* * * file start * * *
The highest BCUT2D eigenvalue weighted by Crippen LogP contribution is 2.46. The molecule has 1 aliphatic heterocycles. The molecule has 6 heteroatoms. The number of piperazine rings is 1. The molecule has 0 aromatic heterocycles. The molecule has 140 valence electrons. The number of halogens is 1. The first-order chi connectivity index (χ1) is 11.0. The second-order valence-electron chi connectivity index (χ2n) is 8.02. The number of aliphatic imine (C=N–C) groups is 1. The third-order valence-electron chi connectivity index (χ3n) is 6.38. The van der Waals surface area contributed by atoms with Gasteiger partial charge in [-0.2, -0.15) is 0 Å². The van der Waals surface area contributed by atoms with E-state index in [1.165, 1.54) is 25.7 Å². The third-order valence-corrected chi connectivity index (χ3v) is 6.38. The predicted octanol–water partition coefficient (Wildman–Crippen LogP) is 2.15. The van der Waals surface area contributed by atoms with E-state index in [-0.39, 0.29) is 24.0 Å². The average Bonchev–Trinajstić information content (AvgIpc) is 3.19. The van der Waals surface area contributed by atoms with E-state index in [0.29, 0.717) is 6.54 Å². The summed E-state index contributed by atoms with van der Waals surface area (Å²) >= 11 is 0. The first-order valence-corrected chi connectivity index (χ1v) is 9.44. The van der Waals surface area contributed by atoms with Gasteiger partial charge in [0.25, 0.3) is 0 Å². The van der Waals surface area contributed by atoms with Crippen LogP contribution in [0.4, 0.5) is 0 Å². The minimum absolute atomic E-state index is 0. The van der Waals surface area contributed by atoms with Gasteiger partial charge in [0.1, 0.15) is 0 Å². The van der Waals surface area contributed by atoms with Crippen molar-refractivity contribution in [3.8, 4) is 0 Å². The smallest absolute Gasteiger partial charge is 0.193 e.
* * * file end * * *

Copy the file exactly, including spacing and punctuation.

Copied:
The highest BCUT2D eigenvalue weighted by Crippen LogP contribution is 2.46. The molecule has 1 aliphatic heterocycles. The molecule has 6 heteroatoms. The number of piperazine rings is 1. The molecule has 0 aromatic heterocycles. The molecule has 140 valence electrons. The number of halogens is 1. The first-order chi connectivity index (χ1) is 11.0. The second-order valence-electron chi connectivity index (χ2n) is 8.02. The number of aliphatic imine (C=N–C) groups is 1. The third-order valence-electron chi connectivity index (χ3n) is 6.38. The van der Waals surface area contributed by atoms with Gasteiger partial charge in [-0.2, -0.15) is 0 Å². The van der Waals surface area contributed by atoms with E-state index in [1.165, 1.54) is 25.7 Å². The third-order valence-corrected chi connectivity index (χ3v) is 6.38. The predicted octanol–water partition coefficient (Wildman–Crippen LogP) is 2.15. The van der Waals surface area contributed by atoms with E-state index in [-0.39, 0.29) is 24.0 Å². The average Bonchev–Trinajstić information content (AvgIpc) is 3.19. The van der Waals surface area contributed by atoms with E-state index in [0.29, 0.717) is 6.54 Å². The summed E-state index contributed by atoms with van der Waals surface area (Å²) >= 11 is 0. The first-order valence-corrected chi connectivity index (χ1v) is 9.44. The van der Waals surface area contributed by atoms with Gasteiger partial charge in [0.25, 0.3) is 0 Å². The van der Waals surface area contributed by atoms with Crippen LogP contribution in [0.4, 0.5) is 0 Å². The minimum absolute atomic E-state index is 0. The van der Waals surface area contributed by atoms with Gasteiger partial charge in [0.1, 0.15) is 0 Å². The van der Waals surface area contributed by atoms with Crippen molar-refractivity contribution in [3.8, 4) is 0 Å². The smallest absolute Gasteiger partial charge is 0.193 e.